The film begins with an extended action sequence in the White House. A particularly fast and violent mutant introduces us to the film with the power to teleport all over the place and kick three shades of fuck out of those nasty Secret Service agents defending the hallowed President. It's a decent enough intro, a staple in high-end action films, whereby they whet the appetite but don't reveal too much about the story. What it
manages to do is set up a premise substantially different enough from the first film to apparently warrant our attention.

See, in the world this film is set in, genetic mutation is rampant. All these people have been born that have these super cool powers that usually let them do pretty cool things, as long as the script requires it. The rest of humanity hates them, but then again that's understandable. It's not enough that they convey the understanding to us that mundane humanity fears and hates mutants, they incorporate it into prevalent ideas regarding racism / homophobia etc.

The central point of the story is: people that hate mutants will happily use mutants to further their own goals, their ultimate goal being the extermination of mutants everywhere out of fear, ignorance or inadequacy. What a nicely egalitarian statement to make. Surely the writers aren't speaking against
reactionary paranoia and the supression of non-conformists within society? That'd be way too pinko in this day and age.

Honestly, apart from any of the ideological quibbles, the film is quite competently made. The main problem is the fact that only someone that cared about the characters due to previous knowledge could a) care about the fucking characters, since it's only with prior knowledge that you could have enough of an idea or affection for them that it would matter, since the film supplies nothing apart from basic traits, and b) stretching out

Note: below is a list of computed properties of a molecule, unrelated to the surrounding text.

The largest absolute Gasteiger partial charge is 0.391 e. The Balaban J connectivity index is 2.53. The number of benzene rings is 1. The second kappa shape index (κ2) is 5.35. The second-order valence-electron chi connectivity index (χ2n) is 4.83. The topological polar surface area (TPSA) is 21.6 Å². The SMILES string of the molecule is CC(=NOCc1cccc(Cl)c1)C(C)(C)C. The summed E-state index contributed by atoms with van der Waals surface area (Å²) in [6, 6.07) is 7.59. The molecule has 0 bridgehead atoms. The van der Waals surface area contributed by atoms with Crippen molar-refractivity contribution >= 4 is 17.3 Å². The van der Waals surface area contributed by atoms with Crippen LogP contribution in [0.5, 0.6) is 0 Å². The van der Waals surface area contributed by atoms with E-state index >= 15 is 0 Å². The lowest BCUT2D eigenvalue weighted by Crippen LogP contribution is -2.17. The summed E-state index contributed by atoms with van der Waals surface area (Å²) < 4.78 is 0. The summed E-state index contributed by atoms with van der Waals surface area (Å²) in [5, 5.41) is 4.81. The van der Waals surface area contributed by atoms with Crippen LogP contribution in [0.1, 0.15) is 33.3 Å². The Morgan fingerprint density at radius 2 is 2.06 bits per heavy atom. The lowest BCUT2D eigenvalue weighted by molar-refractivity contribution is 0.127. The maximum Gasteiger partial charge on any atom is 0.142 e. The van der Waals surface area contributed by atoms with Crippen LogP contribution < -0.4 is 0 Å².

the origin of Wolverine story is proving progressively painful. It's patently clear that the film is less about some license called the X Men and more about an Australian actor playing a Canadian guy with a wacky hairstayle and metal claws coming out of his hands. Sure he does a fantastic job, and looks super
violent when he needs to, but with so many characters to not flesh out, as the story goes, why he is supposed to be the centre of the story is not clear. Although if you had a look at any of the promotional posters floating around Melbourne, with Hugh front and centre with the rest of the characters way in the
back and out of focus, you wonder why they didn't just call it the Hugh Jackman show and cut out the middle men completely.

Nightcrawler, played by Alan Cummings, gets to have the decent special effects 'speak' for him at film's beginning, and is later used only for plot convenience. There are sweet details given away about his character, his name, his origin, his religious obsession, but when there's so many people on screen